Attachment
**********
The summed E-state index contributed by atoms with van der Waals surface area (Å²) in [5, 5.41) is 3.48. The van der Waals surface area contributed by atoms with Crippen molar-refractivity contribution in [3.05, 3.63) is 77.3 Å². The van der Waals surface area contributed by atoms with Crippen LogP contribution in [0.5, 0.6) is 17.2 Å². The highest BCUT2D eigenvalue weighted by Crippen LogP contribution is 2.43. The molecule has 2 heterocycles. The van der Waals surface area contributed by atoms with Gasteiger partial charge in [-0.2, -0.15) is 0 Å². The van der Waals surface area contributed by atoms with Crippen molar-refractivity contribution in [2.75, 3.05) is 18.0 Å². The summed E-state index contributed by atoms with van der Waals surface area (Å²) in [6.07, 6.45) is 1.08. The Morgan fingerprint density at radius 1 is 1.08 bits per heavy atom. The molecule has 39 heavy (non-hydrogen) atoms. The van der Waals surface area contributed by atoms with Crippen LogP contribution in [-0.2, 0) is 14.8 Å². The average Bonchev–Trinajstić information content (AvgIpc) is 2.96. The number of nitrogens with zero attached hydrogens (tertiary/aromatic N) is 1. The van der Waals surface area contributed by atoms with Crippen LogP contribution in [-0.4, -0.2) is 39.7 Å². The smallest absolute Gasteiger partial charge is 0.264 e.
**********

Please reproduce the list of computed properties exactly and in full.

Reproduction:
The summed E-state index contributed by atoms with van der Waals surface area (Å²) in [5, 5.41) is 3.48. The van der Waals surface area contributed by atoms with Crippen molar-refractivity contribution in [3.05, 3.63) is 77.3 Å². The van der Waals surface area contributed by atoms with Crippen LogP contribution in [0.5, 0.6) is 17.2 Å². The highest BCUT2D eigenvalue weighted by Crippen LogP contribution is 2.43. The molecule has 2 heterocycles. The van der Waals surface area contributed by atoms with Gasteiger partial charge in [-0.2, -0.15) is 0 Å². The van der Waals surface area contributed by atoms with Crippen molar-refractivity contribution in [2.75, 3.05) is 18.0 Å². The summed E-state index contributed by atoms with van der Waals surface area (Å²) in [6.07, 6.45) is 1.08. The Morgan fingerprint density at radius 1 is 1.08 bits per heavy atom. The molecule has 39 heavy (non-hydrogen) atoms. The van der Waals surface area contributed by atoms with Crippen LogP contribution in [-0.2, 0) is 14.8 Å². The average Bonchev–Trinajstić information content (AvgIpc) is 2.96. The number of nitrogens with zero attached hydrogens (tertiary/aromatic N) is 1. The van der Waals surface area contributed by atoms with Crippen LogP contribution in [-0.4, -0.2) is 39.7 Å². The smallest absolute Gasteiger partial charge is 0.264 e.